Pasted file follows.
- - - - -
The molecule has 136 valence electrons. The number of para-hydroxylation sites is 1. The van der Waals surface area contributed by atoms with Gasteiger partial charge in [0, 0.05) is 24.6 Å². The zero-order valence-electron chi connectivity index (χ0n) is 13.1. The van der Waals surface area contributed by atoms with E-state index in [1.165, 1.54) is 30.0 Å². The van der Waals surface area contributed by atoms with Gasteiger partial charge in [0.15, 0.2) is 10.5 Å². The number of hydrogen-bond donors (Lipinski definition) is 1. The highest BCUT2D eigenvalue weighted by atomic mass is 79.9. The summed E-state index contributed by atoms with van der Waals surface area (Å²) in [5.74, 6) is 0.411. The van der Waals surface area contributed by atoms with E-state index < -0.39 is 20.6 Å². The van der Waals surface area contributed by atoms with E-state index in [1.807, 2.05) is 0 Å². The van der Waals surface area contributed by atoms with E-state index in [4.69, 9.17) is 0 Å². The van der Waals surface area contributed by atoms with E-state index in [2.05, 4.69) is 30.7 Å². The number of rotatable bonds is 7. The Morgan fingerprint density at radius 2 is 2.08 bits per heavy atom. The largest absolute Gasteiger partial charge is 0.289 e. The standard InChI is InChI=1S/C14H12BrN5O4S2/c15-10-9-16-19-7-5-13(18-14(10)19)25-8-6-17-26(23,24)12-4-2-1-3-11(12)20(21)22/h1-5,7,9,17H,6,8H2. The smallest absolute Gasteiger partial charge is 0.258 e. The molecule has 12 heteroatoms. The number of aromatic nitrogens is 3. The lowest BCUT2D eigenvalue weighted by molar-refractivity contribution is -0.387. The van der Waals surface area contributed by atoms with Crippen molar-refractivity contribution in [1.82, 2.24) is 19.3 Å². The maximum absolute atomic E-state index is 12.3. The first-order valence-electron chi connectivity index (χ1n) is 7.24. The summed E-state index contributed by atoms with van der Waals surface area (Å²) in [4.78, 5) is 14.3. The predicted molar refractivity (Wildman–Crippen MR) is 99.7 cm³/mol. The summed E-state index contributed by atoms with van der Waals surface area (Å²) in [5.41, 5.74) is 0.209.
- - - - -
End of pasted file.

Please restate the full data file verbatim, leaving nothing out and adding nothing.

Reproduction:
The molecule has 136 valence electrons. The number of para-hydroxylation sites is 1. The van der Waals surface area contributed by atoms with Gasteiger partial charge in [0, 0.05) is 24.6 Å². The zero-order valence-electron chi connectivity index (χ0n) is 13.1. The van der Waals surface area contributed by atoms with E-state index in [1.165, 1.54) is 30.0 Å². The van der Waals surface area contributed by atoms with Gasteiger partial charge in [0.15, 0.2) is 10.5 Å². The number of hydrogen-bond donors (Lipinski definition) is 1. The highest BCUT2D eigenvalue weighted by atomic mass is 79.9. The summed E-state index contributed by atoms with van der Waals surface area (Å²) in [5.74, 6) is 0.411. The van der Waals surface area contributed by atoms with E-state index < -0.39 is 20.6 Å². The van der Waals surface area contributed by atoms with E-state index in [1.807, 2.05) is 0 Å². The van der Waals surface area contributed by atoms with E-state index in [4.69, 9.17) is 0 Å². The van der Waals surface area contributed by atoms with E-state index in [2.05, 4.69) is 30.7 Å². The number of rotatable bonds is 7. The Morgan fingerprint density at radius 2 is 2.08 bits per heavy atom. The largest absolute Gasteiger partial charge is 0.289 e. The standard InChI is InChI=1S/C14H12BrN5O4S2/c15-10-9-16-19-7-5-13(18-14(10)19)25-8-6-17-26(23,24)12-4-2-1-3-11(12)20(21)22/h1-5,7,9,17H,6,8H2. The smallest absolute Gasteiger partial charge is 0.258 e. The molecule has 12 heteroatoms. The number of aromatic nitrogens is 3. The lowest BCUT2D eigenvalue weighted by molar-refractivity contribution is -0.387. The van der Waals surface area contributed by atoms with Crippen molar-refractivity contribution in [1.82, 2.24) is 19.3 Å². The maximum absolute atomic E-state index is 12.3. The first-order valence-electron chi connectivity index (χ1n) is 7.24. The summed E-state index contributed by atoms with van der Waals surface area (Å²) in [4.78, 5) is 14.3. The predicted molar refractivity (Wildman–Crippen MR) is 99.7 cm³/mol. The summed E-state index contributed by atoms with van der Waals surface area (Å²) in [5.41, 5.74) is 0.209.